First, you need to know the two main operating modes: command and input. The vim editor always starts in command mode. Before you can add or change text in the file, you have to type a command (one or two letters, sometime preceded by an optional number) to tell vim what you want to do. Case is important, so use uppercase and lowercase exactly as shown in the examples!
To get into input mode, type an input command letter. To begin, type any of the following letters. When you are finished inputting text, press the Esc key (sometimes twice) to return to command mode. Remember the Esc key!
- a—The add command. With this command, you can input text that starts to the right of the cursor.
- A—The add at end command. With this command, you can input text starting at the end of the current line.
- i—The insert command. With this command, you can input text that starts to the left of the cursor.
- I—The insert at beginning command. With this command, you can input text that starts at the beginning of the current line.
- o—The open below command. This command opens a line below the current line and puts you in insert mode.
- O—The open above command. This command opens a line above the current line and puts you in insert mode.
Moving around in the text
To move around in the text, you can use the up, down, right, and left arrows. However, many of the keys for moving around are right under your fingertips when they are in typing position:
- Arrow keys—Move the cursor up, down, left, or right in the file one character at a time. To move left and right, you can also use Backspace and the spacebar, respectively. If you prefer to keep your fingers on the keyboard, move the cursor with h (left), l (right), j (down), or k (up).
- w—Moves the cursor to the beginning of the next word (delimited by spaces, tabs, or punctuation).
- W—Moves the cursor to the beginning of the next word (delimited by spaces or tabs).
- b—Moves the cursor to the beginning of the previous word (delimited by spaces, tabs, or punctuation).
- B—Moves the cursor to the beginning of the previous word (delimited by spaces or tabs).
- 0 (zero)—Moves the cursor to the beginning of the current line.
- $—Moves the cursor to the end of the current line.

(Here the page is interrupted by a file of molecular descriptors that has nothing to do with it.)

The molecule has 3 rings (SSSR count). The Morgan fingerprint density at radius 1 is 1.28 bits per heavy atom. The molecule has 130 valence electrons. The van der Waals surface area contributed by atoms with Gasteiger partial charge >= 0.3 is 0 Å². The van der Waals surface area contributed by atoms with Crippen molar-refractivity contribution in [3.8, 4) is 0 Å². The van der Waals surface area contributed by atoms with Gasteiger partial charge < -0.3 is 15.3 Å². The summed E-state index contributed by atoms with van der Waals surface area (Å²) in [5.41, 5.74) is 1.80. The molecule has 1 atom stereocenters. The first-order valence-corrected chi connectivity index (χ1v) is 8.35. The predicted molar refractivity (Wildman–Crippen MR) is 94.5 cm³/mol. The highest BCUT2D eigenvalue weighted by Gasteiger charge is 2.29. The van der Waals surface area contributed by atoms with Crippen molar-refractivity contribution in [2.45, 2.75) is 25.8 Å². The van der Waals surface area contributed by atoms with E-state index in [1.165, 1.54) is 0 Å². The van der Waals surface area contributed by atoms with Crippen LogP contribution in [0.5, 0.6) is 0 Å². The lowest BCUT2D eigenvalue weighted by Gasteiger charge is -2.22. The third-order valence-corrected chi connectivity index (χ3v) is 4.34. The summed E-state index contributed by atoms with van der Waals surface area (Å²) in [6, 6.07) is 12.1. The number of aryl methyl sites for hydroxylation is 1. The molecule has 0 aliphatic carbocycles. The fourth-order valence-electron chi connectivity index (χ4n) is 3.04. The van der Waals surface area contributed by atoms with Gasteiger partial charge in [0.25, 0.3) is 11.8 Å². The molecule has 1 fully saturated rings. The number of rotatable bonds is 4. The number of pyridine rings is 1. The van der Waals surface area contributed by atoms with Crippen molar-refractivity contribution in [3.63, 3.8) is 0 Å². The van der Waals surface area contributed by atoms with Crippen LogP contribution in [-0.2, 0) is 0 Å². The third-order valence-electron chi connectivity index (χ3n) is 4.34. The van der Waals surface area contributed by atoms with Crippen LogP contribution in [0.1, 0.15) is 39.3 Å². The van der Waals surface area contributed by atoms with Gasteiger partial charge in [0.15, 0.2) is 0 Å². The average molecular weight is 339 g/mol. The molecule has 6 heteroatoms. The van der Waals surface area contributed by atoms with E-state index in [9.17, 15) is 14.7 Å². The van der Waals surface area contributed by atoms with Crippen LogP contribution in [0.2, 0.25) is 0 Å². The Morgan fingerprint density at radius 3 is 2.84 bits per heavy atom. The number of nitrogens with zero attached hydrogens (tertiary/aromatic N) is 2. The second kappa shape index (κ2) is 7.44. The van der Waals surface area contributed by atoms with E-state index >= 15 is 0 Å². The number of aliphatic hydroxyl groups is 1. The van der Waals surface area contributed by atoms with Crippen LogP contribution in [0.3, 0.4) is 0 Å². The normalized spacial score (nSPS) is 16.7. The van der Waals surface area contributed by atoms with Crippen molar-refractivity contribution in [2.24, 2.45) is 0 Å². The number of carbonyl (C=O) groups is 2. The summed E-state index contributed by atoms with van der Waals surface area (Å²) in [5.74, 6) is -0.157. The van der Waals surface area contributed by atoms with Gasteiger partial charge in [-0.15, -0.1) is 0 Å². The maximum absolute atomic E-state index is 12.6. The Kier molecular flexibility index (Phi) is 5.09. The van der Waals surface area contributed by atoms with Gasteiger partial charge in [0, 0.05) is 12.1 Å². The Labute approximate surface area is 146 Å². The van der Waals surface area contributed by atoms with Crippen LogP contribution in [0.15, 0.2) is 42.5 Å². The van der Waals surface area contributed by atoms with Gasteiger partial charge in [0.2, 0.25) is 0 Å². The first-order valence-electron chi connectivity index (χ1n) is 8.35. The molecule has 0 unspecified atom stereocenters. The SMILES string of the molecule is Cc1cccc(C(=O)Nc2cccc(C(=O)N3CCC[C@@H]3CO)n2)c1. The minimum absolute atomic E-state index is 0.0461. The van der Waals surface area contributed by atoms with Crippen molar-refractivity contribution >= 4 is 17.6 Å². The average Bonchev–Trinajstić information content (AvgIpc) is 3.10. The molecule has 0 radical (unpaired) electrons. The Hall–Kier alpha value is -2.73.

- H—Moves the cursor to the upper-left corner of the screen (first line on the screen).
- M—Moves the cursor to the first character of the middle line on the screen.
- L—Moves the cursor to the lower-left corner of the screen (last line on the screen).
Deleting, copying, and changing text
The only other editing you need to know is how to delete, copy, or change text. The x, d, y, and c commands can be used to delete and change text. These can be used along with movement keys (arrows, PgUp, PgDn, letters, and special keys) and numbers to indicate exactly what you are deleting, copying, or changing. Consider the following examples:
- x—Deletes the character under the cursor.
- X—Deletes the character directly before the cursor.
- d<?>—Deletes some text.
- c<?>—Changes some text.
- y<?>—Yanks (copies) some text.
The <?> after each letter in the preceding list identifies the place where you can use a movement command to choose what you are deleting, changing, or yanking. For example:
- dw—Deletes (d) a word (w) after the current cursor position.
- db—Deletes (d) a word (b) before the current cursor position.
- dd—Deletes (d) the entire current line (d).
- c$—Changes (c) the characters (actually erases them) from the current character to the end of the current line ($) and goes into input mode.
- c0—Changes (c) (again, erases characters) from the previous character to the beginning of the current line (0) and goes into input mode.
- cl—Erases (c) the current letter (l) and goes into input mode.
- cc—Erases (c) the line (c) and goes into input mode.
- yy—Copies (y) the current line (y) into the buffer.
- y)—Copies (y) the current sentence ( ) ), to the right of the cursor, into the buffer.
- y}—Copies (y) the current paragraph ( } ), to the right of the cursor, into the buffer.
Any of the commands just shown can be further modified using numbers, as you can see in the following examples:
- 3dd—Deletes (d) three (3) lines (d), beginning at the current line.
- 3dw—Deletes (d) the next three (3) words (w).
- 5cl—Changes (c) the next five (5) letters (l) (that is, removes the letters and enters input mode).
- 12j—Moves down (j) 12 lines (12).
- 5cw—Erases (c) the next five (5) words (w) and goes into input mode.
- 4y)—Copies (y) the next four (4) sentences ( ) ).
Pasting (putting) text
After text has been copied to the buffer (by deleting, changing, or yanking it), you can place that text back in your file using the letter p or P. With both commands, the text most recently stored in the buffer is put into the file in different ways.
- P—Puts the copied text to the left of the cursor if the text consists of letters or words; puts the copied text above the current line if the copied text contains lines of text.
- p—Puts the buffered text to the right of the cursor if the text consists of letters or words; puts the buffered text below the current line if the buffered text contains lines of text.